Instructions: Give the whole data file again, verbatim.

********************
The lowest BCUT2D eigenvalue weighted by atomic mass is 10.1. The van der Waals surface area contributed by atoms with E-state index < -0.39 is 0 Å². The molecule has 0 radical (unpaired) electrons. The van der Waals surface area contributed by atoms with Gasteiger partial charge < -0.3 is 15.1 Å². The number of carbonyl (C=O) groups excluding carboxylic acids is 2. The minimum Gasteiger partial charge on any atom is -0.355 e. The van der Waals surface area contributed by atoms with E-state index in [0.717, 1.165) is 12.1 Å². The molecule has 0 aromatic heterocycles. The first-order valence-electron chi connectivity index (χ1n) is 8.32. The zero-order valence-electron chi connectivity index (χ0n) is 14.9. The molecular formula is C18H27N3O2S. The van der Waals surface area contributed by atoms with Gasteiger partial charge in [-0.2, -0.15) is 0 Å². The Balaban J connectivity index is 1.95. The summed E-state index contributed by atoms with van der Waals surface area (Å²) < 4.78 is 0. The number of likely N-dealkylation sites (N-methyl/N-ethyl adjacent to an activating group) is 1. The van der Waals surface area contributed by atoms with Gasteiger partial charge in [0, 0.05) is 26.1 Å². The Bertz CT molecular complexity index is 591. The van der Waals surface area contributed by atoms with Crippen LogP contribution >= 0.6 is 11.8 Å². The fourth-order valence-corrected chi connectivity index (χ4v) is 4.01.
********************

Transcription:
The lowest BCUT2D eigenvalue weighted by atomic mass is 10.1. The van der Waals surface area contributed by atoms with E-state index < -0.39 is 0 Å². The molecule has 0 radical (unpaired) electrons. The van der Waals surface area contributed by atoms with Gasteiger partial charge < -0.3 is 15.1 Å². The number of carbonyl (C=O) groups excluding carboxylic acids is 2. The minimum Gasteiger partial charge on any atom is -0.355 e. The van der Waals surface area contributed by atoms with E-state index in [0.717, 1.165) is 12.1 Å². The molecule has 0 aromatic heterocycles. The first-order valence-electron chi connectivity index (χ1n) is 8.32. The zero-order valence-electron chi connectivity index (χ0n) is 14.9. The molecular formula is C18H27N3O2S. The van der Waals surface area contributed by atoms with Gasteiger partial charge in [-0.2, -0.15) is 0 Å². The Balaban J connectivity index is 1.95. The summed E-state index contributed by atoms with van der Waals surface area (Å²) < 4.78 is 0. The number of likely N-dealkylation sites (N-methyl/N-ethyl adjacent to an activating group) is 1. The van der Waals surface area contributed by atoms with Gasteiger partial charge in [0, 0.05) is 26.1 Å². The Bertz CT molecular complexity index is 591. The van der Waals surface area contributed by atoms with Crippen LogP contribution >= 0.6 is 11.8 Å². The fourth-order valence-corrected chi connectivity index (χ4v) is 4.01.